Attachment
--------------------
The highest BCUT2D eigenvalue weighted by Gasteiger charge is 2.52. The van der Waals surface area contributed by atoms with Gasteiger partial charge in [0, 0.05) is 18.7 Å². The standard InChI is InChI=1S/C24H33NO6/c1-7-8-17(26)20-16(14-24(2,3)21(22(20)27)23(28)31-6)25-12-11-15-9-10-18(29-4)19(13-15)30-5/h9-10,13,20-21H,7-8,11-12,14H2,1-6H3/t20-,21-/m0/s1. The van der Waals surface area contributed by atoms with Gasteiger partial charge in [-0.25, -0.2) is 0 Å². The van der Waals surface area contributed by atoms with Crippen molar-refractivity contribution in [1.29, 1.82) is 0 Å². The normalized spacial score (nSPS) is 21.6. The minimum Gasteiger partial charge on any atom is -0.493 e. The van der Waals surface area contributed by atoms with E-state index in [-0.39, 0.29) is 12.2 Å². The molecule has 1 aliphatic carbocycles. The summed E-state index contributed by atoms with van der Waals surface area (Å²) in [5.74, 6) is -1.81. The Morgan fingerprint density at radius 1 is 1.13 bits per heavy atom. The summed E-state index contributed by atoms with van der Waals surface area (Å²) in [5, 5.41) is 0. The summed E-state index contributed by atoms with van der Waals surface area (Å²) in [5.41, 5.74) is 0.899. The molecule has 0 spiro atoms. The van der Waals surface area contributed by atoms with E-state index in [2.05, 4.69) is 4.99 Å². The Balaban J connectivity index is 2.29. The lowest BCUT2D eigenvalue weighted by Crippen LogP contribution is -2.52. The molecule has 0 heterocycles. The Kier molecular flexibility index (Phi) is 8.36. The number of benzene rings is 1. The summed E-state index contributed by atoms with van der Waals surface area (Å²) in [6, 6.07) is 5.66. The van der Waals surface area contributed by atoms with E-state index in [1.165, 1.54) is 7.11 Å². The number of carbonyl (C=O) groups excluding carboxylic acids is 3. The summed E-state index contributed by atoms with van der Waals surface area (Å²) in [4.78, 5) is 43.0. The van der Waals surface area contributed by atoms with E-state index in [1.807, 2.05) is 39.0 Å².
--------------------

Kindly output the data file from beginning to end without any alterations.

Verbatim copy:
The highest BCUT2D eigenvalue weighted by Gasteiger charge is 2.52. The van der Waals surface area contributed by atoms with Gasteiger partial charge in [0, 0.05) is 18.7 Å². The standard InChI is InChI=1S/C24H33NO6/c1-7-8-17(26)20-16(14-24(2,3)21(22(20)27)23(28)31-6)25-12-11-15-9-10-18(29-4)19(13-15)30-5/h9-10,13,20-21H,7-8,11-12,14H2,1-6H3/t20-,21-/m0/s1. The van der Waals surface area contributed by atoms with Gasteiger partial charge in [-0.25, -0.2) is 0 Å². The van der Waals surface area contributed by atoms with Crippen molar-refractivity contribution in [1.29, 1.82) is 0 Å². The normalized spacial score (nSPS) is 21.6. The minimum Gasteiger partial charge on any atom is -0.493 e. The van der Waals surface area contributed by atoms with E-state index in [-0.39, 0.29) is 12.2 Å². The molecule has 1 aliphatic carbocycles. The summed E-state index contributed by atoms with van der Waals surface area (Å²) in [5.74, 6) is -1.81. The Morgan fingerprint density at radius 1 is 1.13 bits per heavy atom. The summed E-state index contributed by atoms with van der Waals surface area (Å²) in [5, 5.41) is 0. The summed E-state index contributed by atoms with van der Waals surface area (Å²) in [5.41, 5.74) is 0.899. The molecule has 0 spiro atoms. The van der Waals surface area contributed by atoms with E-state index in [2.05, 4.69) is 4.99 Å². The Balaban J connectivity index is 2.29. The lowest BCUT2D eigenvalue weighted by Crippen LogP contribution is -2.52. The molecule has 0 heterocycles. The Kier molecular flexibility index (Phi) is 8.36. The number of benzene rings is 1. The summed E-state index contributed by atoms with van der Waals surface area (Å²) in [6, 6.07) is 5.66. The van der Waals surface area contributed by atoms with E-state index in [1.165, 1.54) is 7.11 Å². The number of carbonyl (C=O) groups excluding carboxylic acids is 3. The summed E-state index contributed by atoms with van der Waals surface area (Å²) in [4.78, 5) is 43.0. The van der Waals surface area contributed by atoms with E-state index in [1.807, 2.05) is 39.0 Å².